Did he want 50?

“Who wouldn’t?” he said. “I was going to hold the ball out, but they doubled and I guess that means keep playing. No disrespect to them. They played to the buzzer. I have the most respect in the world for that coaching staff. You got to keep playing.”

Brunson, who averages 23.6 points, scored 33 in a wild first half without much defense.

The teams combined for 89 points in the first quarter, tying the third most in the first 12 minutes of a game in NBA history. The record of 91 is shared by Utah and Denver (1982), and Miami and Washington (2021).

Also, Cleveland’s 47 points in the first quarter were the most in the franchise’s 53-year history.

The Cavs were without two of their top defenders, center Jarrett Allen (groin) and Isaac Okoro (knee).

The Knicks had a moment of drama.

During a timeout in the third quarter, New York starters RJ Barrett and Obi Toppin got into a shouting match and had to be separated.

Thibodeau downplayed the conflict.

“The cameras are everywhere and it probably happens more than people realize,” Thibodeau said. “It was the heat of the moment. Sometimes, there is a difference of opinion, but those guys are fine with each other. These things happen.”

Later, in the locker, Toppin had his arm around a smiling Barrett.

“This is my brother,” Toppin said. “We’re good.”

NBA, players union agree on new seven-year CBA


Labor peace will continue in the NBA through the rest of this decade.

The sides had to push back the deadline twice — then miss the latest deadline by a couple of hours — to get it done, but the NBA owners and the National Basketball Players Association have come to terms on a new seven-year Collective Bargaining Agreement, a story broken by Adrian Wojnarowski of ESPN and confirmed by the NBA (at 3 a.m. Eastern).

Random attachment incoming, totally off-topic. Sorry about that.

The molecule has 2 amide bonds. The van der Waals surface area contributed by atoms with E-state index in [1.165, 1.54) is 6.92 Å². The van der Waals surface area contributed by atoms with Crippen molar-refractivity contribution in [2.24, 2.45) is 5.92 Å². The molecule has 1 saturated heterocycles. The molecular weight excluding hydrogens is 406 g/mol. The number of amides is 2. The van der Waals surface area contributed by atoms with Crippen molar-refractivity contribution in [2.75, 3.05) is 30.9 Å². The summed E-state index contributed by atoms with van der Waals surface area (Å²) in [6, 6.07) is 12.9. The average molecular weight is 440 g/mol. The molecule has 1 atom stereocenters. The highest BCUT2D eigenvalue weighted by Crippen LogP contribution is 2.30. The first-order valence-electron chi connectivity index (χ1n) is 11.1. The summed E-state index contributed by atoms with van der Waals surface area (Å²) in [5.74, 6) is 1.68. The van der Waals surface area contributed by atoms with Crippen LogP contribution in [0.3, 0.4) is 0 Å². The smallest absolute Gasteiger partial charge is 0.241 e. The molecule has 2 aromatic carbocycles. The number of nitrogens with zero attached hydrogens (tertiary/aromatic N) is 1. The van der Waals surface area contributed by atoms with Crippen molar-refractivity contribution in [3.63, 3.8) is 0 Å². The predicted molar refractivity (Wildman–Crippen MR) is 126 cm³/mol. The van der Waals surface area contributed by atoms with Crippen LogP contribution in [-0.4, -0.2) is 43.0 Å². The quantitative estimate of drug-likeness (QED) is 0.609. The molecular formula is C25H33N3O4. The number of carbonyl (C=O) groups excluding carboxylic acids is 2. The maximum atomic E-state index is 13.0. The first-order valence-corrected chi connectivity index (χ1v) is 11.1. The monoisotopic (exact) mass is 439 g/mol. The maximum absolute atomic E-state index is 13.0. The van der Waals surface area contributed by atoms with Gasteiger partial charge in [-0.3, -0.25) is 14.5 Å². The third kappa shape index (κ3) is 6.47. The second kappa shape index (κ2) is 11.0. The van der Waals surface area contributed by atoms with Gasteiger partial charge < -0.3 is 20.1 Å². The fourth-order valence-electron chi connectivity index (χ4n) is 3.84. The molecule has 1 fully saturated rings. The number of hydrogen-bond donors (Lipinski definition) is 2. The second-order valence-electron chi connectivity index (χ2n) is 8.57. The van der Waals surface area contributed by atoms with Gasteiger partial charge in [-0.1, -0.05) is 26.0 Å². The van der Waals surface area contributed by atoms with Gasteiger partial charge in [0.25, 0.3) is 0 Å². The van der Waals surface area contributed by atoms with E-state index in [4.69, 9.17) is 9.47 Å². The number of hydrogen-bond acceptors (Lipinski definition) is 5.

While votes of both the owners and players need to ratify the new deal, it is expected to pass quickly and without controversy. The NBA continues to grow rapidly (particularly internationally), and is in the midst of negotiating a new national television and streaming deal expected to more than double television revenue flowing into the league (money split between the owners and players). Ultimately, nobody wanted to risk killing the golden goose with a labor stoppage.

Here are some of the reported key points of the new CBA:

• There will be a new mid-season tournament, mostly played before Christmas. NBA Commissioner Adam Silver has pushed for this, looking to add interest and put more meaning into regular season games.

• Players must take the floor in at least 65 games to be eligible for postseason awards, such as MVP, Defensive Player of the Year, and All-NBA. The idea is to motivate players (and teams) to get their best players in more games and limit load management. This rule will not kick in until next season (at the earliest) but if in place this season it would keep Damian Lillard, Stephen Curry, LeBron James, Kevin Durant, Ja Morant and others off an All-NBA team.

• The one-and-done rule remains as the NBA is not changing its minimum age requirement to be drafted (one year after a player’s class graduates high school).